California Teachers Sue Over Compulsory Union Fees
A group of 10 California public school teachers who resigned their union membership sued to challenge a state law that forces them to pay union fees.
The teachers and the Christian Educators Association International, a nonprofit religious organization, filed a complaint today in federal court in Santa Ana, California. They seek a ruling that California’s “agency shop” law requiring them to pay union fees violates their constitutional rights.
“Forcing educators to financially support causes that run contrary to their political and policy beliefs violates their First Amendment rights to free expression and association and cannot withstand First Amendment scrutiny,” Michael Carvin, a lawyer for the teachers, said in an e-mailed statement.
The teachers’ complaint names the California Teachers Association and the National Education Association as defendants, as well as the local teachers’ unions in their public school districts.
Public school teachers in California can create an “agency shop” arrangement whereby all teachers in a district are represented by one union. Nonunion teachers must pay fees for that union’s collective-bargaining work. If they don’t want to pay additional fees for the union’s political activities, they have to opt out every year, according to the complaint.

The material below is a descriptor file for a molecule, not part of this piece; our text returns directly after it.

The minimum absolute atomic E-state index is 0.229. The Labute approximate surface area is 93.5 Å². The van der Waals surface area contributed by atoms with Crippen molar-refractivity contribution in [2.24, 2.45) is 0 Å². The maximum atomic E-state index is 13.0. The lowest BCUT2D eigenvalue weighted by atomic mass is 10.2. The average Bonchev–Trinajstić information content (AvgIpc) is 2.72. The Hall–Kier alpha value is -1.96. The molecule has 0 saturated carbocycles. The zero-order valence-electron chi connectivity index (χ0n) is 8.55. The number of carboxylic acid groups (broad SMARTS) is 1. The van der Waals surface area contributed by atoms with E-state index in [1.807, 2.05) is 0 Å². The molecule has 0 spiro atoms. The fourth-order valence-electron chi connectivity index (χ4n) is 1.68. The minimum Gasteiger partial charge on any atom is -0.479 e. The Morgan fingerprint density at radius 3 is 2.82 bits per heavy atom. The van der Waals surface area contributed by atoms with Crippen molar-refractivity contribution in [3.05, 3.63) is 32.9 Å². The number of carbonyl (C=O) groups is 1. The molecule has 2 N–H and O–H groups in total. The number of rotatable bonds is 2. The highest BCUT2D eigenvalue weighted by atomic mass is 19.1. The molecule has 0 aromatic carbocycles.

The annual union fees for nonunion teachers are more than $1,000, which includes as much as $400 in fees for political union activities they can choose to opt out of, according to the complaint.
The teachers allege that many of the unions’ collective- bargaining activities, for which they have to pay, are contrary to their personal interests and political beliefs.
“In coordination with their express political advocacy, California’s teachers’ unions routinely take positions in the collective-bargaining process that have profound political and budgeting consequences,” the teachers said in the complaint.
Frank Wells, a spokesman for the California Teachers Associations, said in a telephone interview that the union hadn’t seen the complaint and couldn’t comment on specific allegations. The claim over compulsory union fees has been “rehashed” for years and is without merit, Wells said.
Representatives of the National Education Association in Washington didn’t immediately return calls for comment on the complaint.
The case is Friedrich v. California Teachers Association, 13-00676, U.S. District Court, Central District of California (Santa Ana).
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